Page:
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GUNS Magazine May 2012 Digital Edition - Page 22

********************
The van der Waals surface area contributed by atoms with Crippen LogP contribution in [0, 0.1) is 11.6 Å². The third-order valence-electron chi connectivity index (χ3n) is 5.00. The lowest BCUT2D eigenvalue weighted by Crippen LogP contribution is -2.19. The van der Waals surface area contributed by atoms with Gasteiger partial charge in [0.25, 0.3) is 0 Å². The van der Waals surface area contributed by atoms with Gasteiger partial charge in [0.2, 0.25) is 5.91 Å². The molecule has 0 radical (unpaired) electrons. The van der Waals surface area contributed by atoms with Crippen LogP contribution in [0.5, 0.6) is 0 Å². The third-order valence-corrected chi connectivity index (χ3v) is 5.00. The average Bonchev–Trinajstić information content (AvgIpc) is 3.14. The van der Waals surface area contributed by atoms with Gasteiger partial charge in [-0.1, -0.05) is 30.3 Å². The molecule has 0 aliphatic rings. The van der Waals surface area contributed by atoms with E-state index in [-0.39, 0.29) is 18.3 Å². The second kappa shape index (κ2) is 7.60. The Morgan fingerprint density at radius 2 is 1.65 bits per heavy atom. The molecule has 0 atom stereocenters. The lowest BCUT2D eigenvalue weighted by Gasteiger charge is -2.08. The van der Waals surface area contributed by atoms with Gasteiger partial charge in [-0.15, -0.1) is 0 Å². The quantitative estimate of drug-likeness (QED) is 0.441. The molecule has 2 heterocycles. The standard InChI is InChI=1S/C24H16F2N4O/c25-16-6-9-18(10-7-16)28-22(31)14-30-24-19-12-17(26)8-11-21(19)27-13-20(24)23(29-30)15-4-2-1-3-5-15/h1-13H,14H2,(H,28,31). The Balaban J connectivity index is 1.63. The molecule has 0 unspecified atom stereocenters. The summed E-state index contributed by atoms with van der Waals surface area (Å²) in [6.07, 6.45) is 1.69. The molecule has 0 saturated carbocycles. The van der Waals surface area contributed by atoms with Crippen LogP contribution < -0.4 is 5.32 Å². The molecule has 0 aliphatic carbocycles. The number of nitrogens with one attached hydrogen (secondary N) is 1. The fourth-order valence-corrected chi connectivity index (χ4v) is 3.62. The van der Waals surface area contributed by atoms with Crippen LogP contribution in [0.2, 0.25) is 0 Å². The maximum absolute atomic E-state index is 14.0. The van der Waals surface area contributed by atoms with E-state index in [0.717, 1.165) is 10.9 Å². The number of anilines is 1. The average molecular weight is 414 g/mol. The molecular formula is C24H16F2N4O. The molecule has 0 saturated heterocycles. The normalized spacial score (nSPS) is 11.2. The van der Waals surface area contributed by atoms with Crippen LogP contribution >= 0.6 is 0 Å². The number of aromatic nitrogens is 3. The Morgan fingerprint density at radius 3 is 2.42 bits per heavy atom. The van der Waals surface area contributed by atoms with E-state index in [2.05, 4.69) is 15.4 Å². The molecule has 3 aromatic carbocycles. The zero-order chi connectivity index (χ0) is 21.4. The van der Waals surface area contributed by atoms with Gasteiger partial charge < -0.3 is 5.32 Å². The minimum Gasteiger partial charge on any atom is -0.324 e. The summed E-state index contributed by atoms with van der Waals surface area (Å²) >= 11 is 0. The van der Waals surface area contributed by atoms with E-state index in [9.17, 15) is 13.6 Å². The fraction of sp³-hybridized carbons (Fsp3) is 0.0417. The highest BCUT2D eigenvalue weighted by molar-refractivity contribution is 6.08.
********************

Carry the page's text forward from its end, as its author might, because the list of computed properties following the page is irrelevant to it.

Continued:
STORY: Mike “Duke” Venturino PHOTOS: Yvonne Venturino They aren’t exactly the same. GuNs & moNey R ecently, I received a long, rather incoherent letter from a reader. Finally, in his last sentence he got to the point, which was that my friend and I “were out of our minds” because I wrote we actually fired his father’s general officer’s Colt 1903 .32 Auto pistol. His father retired from the US Air Force as a 4-star general. The reader felt shooting it degraded the value of that little pistol. Let’s see: the article included a photo of the general carrying the Colt during the Korean War and it had been fired previously by the general and his son. It was not a 100-percent pristine, unfired handgun. So this is my answer to the reader: Shooting it a couple dozen more rounds took not one cent off its value! Some people get confused about guns and money. They think just because a gun has been unfired, it’s automatically worth a bundle. Here’s an example. A good friend told me about going to a party in his town. When the host found out he was a “gun-guy” he brought out two handguns still new in the box. One was a Colt Python .357 Magnum and the other was a S&W Model 29 .44 Magnum. The fellow proudly said both “had never been fired and never would be fired.” Huh? What’s the point? Neither A reader wrote Duke saying he and his friend were “crazy” for shooting the friend’s father’s general officer Colt Model 1903 .32 Auto pistol. of those handguns is especially rare so neither will ever be (at least in his lifetime) especially valuable. Why not shoot them and enjoy them? After all that’s what they were built for. Most certainly it is possible to make some money on guns. How else would dealers specializing in used guns stay in business? But, what I’m talking about are us ordinary Joes who buy ordinary guns to shoot, compete with, or hunt with. If you have visions of getting rich off of common, mass-produced, still in production or recently in production firearms you’re going to be disappointed. With very astute buying and then wise selling someone might make a couple hundred bucks but definitely not a couple thousand on such a gun. For a gun to be especially valuable it has to have one or more of the following points. It must have been made long ago, not made in large numbers, belonged to someone famous and have documentation thereof, or been featured in a popular movie or movies. If a firearm possesses some of these attributes and then is still unfired, new in the box that might add a little more to its value. I have a 3rd Generation Colt SAA .45 with my name engraved on the backstrap. Its factory letter says it was ordered with my name on it by Hank Williams Jr. Someday after I’m gone perhaps that letter with the .45 will bring Yvonne a few more bucks. appraising Back in the 1990s, a recently widowed woman asked me to put a value on her late husband’s guns. I don’t like to do such things but felt sorry for her loss as her husband had a reputation as a fine human being. His couple dozen rifles, shotguns and handguns were all “using” guns, neither rare nor antique collector’s items. I spent some time going over them using various reference books to ascertain basic values. Upon showing her my results she was instantly hostile. I could tell she thought I was trying to cheat her. So I said, “Look lady; I’m not trying to buy your guns. I’m not interested in any of them. Take a look at these Guns are made for shooting. They don’t necessarily exude money! 22 W W W. G U N S M A G A Z I N E . C O M • M AY 2 0 1 2